When Church Disappoints

The church will disappoint you.

Maybe not if you stay on the fringes, resist real community, and avoid investing yourself in the lives of others. Otherwise, it’s only a matter of time.

I increasingly talk about the reality of disappointment with people who are joining the church. Sooner or later, in one way or another, someone will let you down or something will disappoint you. What will you do then?

I came across this solid advice by Jonathan Storment about three things to say to people who are facing disappointment with the church:

1. Sometimes your complaint is a calling. Maybe the reason it bothered you so much that no one came to visit you in the hospital is because you know that’s not who the church is supposed to be. And you are the church. It is easy to blame leaders/members/systems. But maybe the reason this is gnawing at you so much is because God is tapping you on the shoulder to minister to others out of the disappointment you have.

2. When you are disappointed with a church is the worst time to leave your church, especially to go to another church. I have seen the other side of this. People will come to Highland (the church I serve) and for a month or two they think it is the best thing since God made the blueberry pop-tart, but over time, the same disappointment creeps in. It turns out that humans are in this community too, and we don’t always do things right, we don’t always sing the songs that are on your iPod, or say just the right things, or respond in just the right ways. And if you change churches enough you will never learn to love the actual God, the same way you might never learn to love actual people.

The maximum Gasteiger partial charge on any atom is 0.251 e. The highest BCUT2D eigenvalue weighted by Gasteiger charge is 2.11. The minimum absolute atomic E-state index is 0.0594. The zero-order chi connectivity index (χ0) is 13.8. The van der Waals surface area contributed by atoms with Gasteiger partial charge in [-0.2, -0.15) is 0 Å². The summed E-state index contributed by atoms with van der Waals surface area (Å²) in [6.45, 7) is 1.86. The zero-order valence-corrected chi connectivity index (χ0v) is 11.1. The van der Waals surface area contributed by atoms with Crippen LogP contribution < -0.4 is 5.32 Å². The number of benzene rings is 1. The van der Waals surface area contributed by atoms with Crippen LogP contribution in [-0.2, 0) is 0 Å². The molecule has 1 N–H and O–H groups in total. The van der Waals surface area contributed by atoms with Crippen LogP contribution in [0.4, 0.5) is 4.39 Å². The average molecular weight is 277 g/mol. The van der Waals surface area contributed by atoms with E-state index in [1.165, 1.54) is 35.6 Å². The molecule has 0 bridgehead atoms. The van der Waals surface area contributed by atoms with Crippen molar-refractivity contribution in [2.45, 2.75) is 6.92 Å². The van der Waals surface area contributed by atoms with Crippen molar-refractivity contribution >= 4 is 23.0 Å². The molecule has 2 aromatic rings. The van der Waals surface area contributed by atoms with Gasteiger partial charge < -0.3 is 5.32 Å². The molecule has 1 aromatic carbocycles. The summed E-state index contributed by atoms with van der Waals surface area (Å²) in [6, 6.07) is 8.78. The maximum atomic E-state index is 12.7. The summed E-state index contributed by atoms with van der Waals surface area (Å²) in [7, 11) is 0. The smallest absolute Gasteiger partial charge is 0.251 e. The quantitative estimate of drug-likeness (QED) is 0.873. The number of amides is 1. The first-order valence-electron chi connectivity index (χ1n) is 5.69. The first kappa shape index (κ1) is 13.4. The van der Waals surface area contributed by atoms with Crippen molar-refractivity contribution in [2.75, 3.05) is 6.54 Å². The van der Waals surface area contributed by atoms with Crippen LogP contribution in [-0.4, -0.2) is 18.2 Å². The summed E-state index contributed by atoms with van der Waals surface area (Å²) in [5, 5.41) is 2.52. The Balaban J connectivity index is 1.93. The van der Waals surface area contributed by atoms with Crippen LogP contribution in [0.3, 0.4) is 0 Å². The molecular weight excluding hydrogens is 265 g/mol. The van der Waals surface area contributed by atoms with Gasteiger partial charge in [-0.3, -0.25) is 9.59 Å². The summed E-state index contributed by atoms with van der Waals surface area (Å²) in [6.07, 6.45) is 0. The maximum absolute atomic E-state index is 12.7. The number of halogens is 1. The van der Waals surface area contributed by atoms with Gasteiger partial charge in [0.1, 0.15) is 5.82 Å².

3. Disappointment isn’t always bad. In fact, that is often when people grow the most. It is when we learn that we were leaning too hard on certain things, good things, but things that can’t bear the weight of our ultimate love. It is when we have to realize that God isn’t synonymous with what causes us to have goosebumps or an “aha” moment. God actually has bigger things in mind for our lives than a perpetual state of individual bliss. That was true for Jesus, and servants are not greater than their master.

Yes, the church will disappoint because it is made up of broken, sinful people. But if you leave, you will miss the way that God’s grace wants to teach and transform you.